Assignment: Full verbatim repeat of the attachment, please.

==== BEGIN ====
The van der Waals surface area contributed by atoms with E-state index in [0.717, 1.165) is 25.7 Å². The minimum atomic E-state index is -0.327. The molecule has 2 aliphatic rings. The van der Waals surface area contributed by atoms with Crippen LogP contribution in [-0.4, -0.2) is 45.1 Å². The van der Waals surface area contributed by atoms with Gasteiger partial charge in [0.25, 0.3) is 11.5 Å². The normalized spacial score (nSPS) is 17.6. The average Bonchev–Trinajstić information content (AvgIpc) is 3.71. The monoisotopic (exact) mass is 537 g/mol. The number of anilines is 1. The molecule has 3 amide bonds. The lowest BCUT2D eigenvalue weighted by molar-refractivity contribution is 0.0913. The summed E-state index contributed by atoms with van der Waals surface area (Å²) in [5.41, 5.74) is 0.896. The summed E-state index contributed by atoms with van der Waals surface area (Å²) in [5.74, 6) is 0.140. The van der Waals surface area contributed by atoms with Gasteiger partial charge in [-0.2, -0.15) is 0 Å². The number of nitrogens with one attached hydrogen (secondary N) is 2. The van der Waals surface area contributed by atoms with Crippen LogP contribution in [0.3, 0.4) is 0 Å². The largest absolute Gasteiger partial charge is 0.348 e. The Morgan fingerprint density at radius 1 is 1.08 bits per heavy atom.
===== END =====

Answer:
The van der Waals surface area contributed by atoms with E-state index in [0.717, 1.165) is 25.7 Å². The minimum atomic E-state index is -0.327. The molecule has 2 aliphatic rings. The van der Waals surface area contributed by atoms with Crippen LogP contribution in [-0.4, -0.2) is 45.1 Å². The van der Waals surface area contributed by atoms with Gasteiger partial charge in [0.25, 0.3) is 11.5 Å². The normalized spacial score (nSPS) is 17.6. The average Bonchev–Trinajstić information content (AvgIpc) is 3.71. The monoisotopic (exact) mass is 537 g/mol. The number of anilines is 1. The molecule has 3 amide bonds. The lowest BCUT2D eigenvalue weighted by molar-refractivity contribution is 0.0913. The summed E-state index contributed by atoms with van der Waals surface area (Å²) in [5.41, 5.74) is 0.896. The summed E-state index contributed by atoms with van der Waals surface area (Å²) in [5.74, 6) is 0.140. The van der Waals surface area contributed by atoms with Gasteiger partial charge in [-0.2, -0.15) is 0 Å². The number of nitrogens with one attached hydrogen (secondary N) is 2. The van der Waals surface area contributed by atoms with Crippen LogP contribution in [0.3, 0.4) is 0 Å². The largest absolute Gasteiger partial charge is 0.348 e. The Morgan fingerprint density at radius 1 is 1.08 bits per heavy atom.